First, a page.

Free for All: 10 Public Art Displays in the Big Apple
One of the under-appreciated fringe benefits of a meeting planner’s calling is the occasional opportunity to rub elbows with New York City’s mindboggling collection of great art.
While security at the Guggenheim, the Met, the Whitney and the Museum of Modern Art frown on you fondling the merchandise, New York’s unparalleled public art is equally engaging, totally free of charge, and available for selfies 24/7.
Looking for an offsite NYC adventure sure to please all ages? Here are 10 New York public art installations around Manhattan, from the Upper East Side to Wall Street, that will inspire and delight both new and repeat visitors.
- Alexander Calder Sidewalk, 1014-1018 Madison Ave. Utilizing black and white marble terrazzo and zinc strips, Calder created this dazzling geometric Upper East Side sidewalk in 1970 as a gift to his longtime art dealer.
- The Angel of the Waters, Bethesda Fountain, Central Park: You’ve seen this iconic Emma Stebbins bronze angel in scores of films and TV shows. Viewed in person, she seems to personify landscape architect Frederick Law Olmsted’s bucolic vision.
- Orpheus and Apollo, lobby of Avery Fisher Hall: Suspended in the towering, narrow Grande Promenade lobby, Richard Lippold’s abstract metal sculptures suggest the movement of music, the art form handed down from Apollo to his son Orpheus.
- Lincoln Center: Has there ever been a structure that more perfectly embodied the artistic endeavors within than this Philip Johnson midcentury masterpiece?
- Saurien, 590 Madison Ave. This striking red Calder abstract, a familiar sight in TV news and sitcoms, is sometimes referred to as the Statue of Liberty’s party hat for its spiked points, which seem to ward off the sleek advances of the former IBM Building behind it.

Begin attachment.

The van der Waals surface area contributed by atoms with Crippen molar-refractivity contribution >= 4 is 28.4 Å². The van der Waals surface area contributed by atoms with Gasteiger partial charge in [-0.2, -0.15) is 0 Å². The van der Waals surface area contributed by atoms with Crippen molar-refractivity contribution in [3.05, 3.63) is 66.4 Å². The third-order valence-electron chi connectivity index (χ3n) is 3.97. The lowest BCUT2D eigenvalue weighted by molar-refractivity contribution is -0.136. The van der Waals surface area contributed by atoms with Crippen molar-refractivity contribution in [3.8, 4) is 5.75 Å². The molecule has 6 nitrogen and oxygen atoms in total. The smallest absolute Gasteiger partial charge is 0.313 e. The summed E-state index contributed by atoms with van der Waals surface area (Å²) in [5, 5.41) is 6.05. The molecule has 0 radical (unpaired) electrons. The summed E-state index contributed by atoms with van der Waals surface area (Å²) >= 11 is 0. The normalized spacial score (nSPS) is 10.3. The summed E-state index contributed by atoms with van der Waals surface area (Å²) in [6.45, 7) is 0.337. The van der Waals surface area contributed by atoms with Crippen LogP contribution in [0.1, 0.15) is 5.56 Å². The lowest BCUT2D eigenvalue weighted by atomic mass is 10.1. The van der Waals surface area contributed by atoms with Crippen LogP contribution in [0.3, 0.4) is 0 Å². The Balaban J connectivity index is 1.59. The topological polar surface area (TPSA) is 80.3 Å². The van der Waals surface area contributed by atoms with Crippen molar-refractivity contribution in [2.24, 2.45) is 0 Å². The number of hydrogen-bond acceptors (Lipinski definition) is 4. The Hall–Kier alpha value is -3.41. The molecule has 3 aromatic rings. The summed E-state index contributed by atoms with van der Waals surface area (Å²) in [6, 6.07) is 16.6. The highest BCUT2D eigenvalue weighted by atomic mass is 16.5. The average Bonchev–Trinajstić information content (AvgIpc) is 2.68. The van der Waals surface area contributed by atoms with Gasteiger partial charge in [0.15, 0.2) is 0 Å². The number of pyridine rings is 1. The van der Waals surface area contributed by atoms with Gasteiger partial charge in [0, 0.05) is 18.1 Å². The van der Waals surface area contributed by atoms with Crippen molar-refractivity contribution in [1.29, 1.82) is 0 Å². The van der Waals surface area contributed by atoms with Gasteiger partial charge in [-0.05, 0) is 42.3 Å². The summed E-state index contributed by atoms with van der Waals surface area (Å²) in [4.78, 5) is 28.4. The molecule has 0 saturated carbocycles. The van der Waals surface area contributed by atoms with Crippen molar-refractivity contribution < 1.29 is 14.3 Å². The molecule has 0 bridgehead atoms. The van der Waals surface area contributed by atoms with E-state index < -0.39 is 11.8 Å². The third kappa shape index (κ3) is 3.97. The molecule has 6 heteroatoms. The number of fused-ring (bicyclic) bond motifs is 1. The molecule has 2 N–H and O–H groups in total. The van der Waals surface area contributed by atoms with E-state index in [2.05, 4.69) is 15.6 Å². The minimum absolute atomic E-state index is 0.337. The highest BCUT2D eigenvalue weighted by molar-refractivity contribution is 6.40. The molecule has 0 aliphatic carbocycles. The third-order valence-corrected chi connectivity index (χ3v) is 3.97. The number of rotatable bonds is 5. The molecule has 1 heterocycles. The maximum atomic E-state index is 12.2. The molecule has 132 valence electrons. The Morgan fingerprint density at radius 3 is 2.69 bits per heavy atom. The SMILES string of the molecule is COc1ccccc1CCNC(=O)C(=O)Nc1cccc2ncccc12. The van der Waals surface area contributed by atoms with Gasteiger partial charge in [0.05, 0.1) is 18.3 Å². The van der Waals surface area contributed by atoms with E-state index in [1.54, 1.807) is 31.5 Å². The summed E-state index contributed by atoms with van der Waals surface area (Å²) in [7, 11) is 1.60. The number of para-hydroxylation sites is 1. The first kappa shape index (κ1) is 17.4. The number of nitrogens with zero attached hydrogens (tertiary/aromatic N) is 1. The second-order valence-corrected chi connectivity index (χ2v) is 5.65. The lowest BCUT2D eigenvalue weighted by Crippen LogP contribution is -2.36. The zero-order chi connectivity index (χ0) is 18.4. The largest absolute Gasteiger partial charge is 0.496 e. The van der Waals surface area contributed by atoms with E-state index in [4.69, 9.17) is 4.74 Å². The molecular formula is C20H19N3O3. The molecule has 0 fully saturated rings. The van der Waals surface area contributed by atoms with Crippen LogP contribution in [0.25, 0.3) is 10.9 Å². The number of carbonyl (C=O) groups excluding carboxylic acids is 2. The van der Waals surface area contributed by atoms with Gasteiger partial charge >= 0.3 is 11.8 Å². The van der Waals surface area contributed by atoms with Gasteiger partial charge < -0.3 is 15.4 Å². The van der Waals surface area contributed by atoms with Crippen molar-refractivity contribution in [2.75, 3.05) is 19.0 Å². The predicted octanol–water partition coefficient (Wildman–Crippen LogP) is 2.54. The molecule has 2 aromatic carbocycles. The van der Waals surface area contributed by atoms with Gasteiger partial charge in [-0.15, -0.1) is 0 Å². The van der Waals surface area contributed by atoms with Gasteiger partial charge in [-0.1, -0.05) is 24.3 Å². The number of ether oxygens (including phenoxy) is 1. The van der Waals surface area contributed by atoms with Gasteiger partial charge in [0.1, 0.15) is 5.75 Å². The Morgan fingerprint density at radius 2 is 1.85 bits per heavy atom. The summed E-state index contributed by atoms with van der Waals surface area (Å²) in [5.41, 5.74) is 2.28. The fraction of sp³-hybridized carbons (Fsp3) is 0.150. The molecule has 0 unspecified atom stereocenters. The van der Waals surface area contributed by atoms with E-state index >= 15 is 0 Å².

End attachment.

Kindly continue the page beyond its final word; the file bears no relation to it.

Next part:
- Wisdom with Light and Sound, 30 Rockefeller Plaza: Lee Lawrie’s commanding 1933 bas-relief features a painted and gilded limestone godlike figure ushering in the magical sound and light of broadcast radio and TV to “30 Rock.”
- Reclining Figure: Hand, Japanese Peace Bell Garden: One of several sensual Henry Moore bronzes on display throughout the city, this 1979 work deserves a hand for how wonderfully it plays off of the rectilinear buildings of the United Nations.
- The Wall, 599 Broadway: This 2007 restoration of Forrest Myers’ playful, longstanding visual gateway to SoHo consists of a grid of 42 violet channel irons that project perpendicularly from the building’s brick exterior.
- Charging Bull, north of Bowling Green: While no longer located directly in front of the Stock Exchange, Arturo Di Modica’s muscular 1989 bronze bull has come to symbolize Wall Street.
- Statue of Liberty, New York harbor southwest of The Battery: A gift of friendship from the citizens of France, New York’s iconic lady of the harbor, built by sculptor Frederic-August Bertholdi, architect Richard Morris Hunt and engineer Gustave Eiffel between 1875 and 1884, is just a ferry ride away.
As a keepsake of your daylong public art adventure, I’d recommend Jean Parker Phifer’s “Public Art New York” from Norton Books. This colorful chapbook features vignettes and photos by Francis Dzikowski of more than 200 other public artworks for your guests to explore in their spare time or next time.
Photographs copyright 2009 by Francis Dzikowski Photography Inc., used with permission of the publisher, W. W. Norton & Co., New York.